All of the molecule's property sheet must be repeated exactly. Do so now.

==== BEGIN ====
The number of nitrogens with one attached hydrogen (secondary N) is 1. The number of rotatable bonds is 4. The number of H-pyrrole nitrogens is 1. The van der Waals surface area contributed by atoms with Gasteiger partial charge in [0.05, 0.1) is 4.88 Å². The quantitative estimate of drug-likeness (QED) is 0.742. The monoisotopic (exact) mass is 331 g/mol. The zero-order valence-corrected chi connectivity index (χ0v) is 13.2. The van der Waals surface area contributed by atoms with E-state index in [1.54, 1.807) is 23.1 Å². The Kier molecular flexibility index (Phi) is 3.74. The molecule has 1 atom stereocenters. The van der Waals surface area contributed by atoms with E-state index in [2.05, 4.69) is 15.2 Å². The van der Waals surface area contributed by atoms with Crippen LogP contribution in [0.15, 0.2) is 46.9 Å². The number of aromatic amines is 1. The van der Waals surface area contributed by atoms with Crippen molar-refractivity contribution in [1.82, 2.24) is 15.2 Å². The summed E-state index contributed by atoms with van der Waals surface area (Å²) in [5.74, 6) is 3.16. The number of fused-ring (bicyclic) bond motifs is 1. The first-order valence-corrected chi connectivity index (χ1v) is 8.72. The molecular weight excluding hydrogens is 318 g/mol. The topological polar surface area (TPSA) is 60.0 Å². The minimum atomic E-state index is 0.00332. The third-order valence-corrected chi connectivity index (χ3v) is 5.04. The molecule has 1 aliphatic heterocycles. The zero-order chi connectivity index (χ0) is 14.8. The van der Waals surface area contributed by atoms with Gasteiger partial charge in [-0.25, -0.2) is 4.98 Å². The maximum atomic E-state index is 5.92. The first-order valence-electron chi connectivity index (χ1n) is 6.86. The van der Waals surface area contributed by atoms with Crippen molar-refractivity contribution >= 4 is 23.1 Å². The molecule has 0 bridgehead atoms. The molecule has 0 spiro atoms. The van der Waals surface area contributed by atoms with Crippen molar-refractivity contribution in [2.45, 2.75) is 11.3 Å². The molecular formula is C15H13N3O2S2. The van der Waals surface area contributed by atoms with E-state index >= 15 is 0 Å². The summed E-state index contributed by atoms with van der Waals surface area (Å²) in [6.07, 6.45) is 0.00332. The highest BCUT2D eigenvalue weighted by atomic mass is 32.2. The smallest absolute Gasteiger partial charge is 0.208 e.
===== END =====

The number of nitrogens with one attached hydrogen (secondary N) is 1. The number of rotatable bonds is 4. The number of H-pyrrole nitrogens is 1. The van der Waals surface area contributed by atoms with Gasteiger partial charge in [0.05, 0.1) is 4.88 Å². The quantitative estimate of drug-likeness (QED) is 0.742. The monoisotopic (exact) mass is 331 g/mol. The zero-order valence-corrected chi connectivity index (χ0v) is 13.2. The van der Waals surface area contributed by atoms with E-state index in [1.54, 1.807) is 23.1 Å². The Kier molecular flexibility index (Phi) is 3.74. The molecule has 1 atom stereocenters. The van der Waals surface area contributed by atoms with E-state index in [2.05, 4.69) is 15.2 Å². The van der Waals surface area contributed by atoms with Crippen LogP contribution in [0.15, 0.2) is 46.9 Å². The number of aromatic amines is 1. The van der Waals surface area contributed by atoms with Crippen molar-refractivity contribution in [1.82, 2.24) is 15.2 Å². The summed E-state index contributed by atoms with van der Waals surface area (Å²) in [5.74, 6) is 3.16. The number of fused-ring (bicyclic) bond motifs is 1. The first-order valence-corrected chi connectivity index (χ1v) is 8.72. The molecular weight excluding hydrogens is 318 g/mol. The topological polar surface area (TPSA) is 60.0 Å². The minimum atomic E-state index is 0.00332. The third-order valence-corrected chi connectivity index (χ3v) is 5.04. The molecule has 1 aliphatic heterocycles. The zero-order chi connectivity index (χ0) is 14.8. The van der Waals surface area contributed by atoms with Gasteiger partial charge in [-0.25, -0.2) is 4.98 Å². The maximum atomic E-state index is 5.92. The first-order valence-electron chi connectivity index (χ1n) is 6.86. The van der Waals surface area contributed by atoms with Crippen molar-refractivity contribution >= 4 is 23.1 Å². The molecule has 0 bridgehead atoms. The molecule has 0 spiro atoms. The van der Waals surface area contributed by atoms with Crippen molar-refractivity contribution in [2.45, 2.75) is 11.3 Å². The molecular formula is C15H13N3O2S2. The van der Waals surface area contributed by atoms with E-state index >= 15 is 0 Å². The summed E-state index contributed by atoms with van der Waals surface area (Å²) in [6.07, 6.45) is 0.00332. The highest BCUT2D eigenvalue weighted by atomic mass is 32.2. The smallest absolute Gasteiger partial charge is 0.208 e.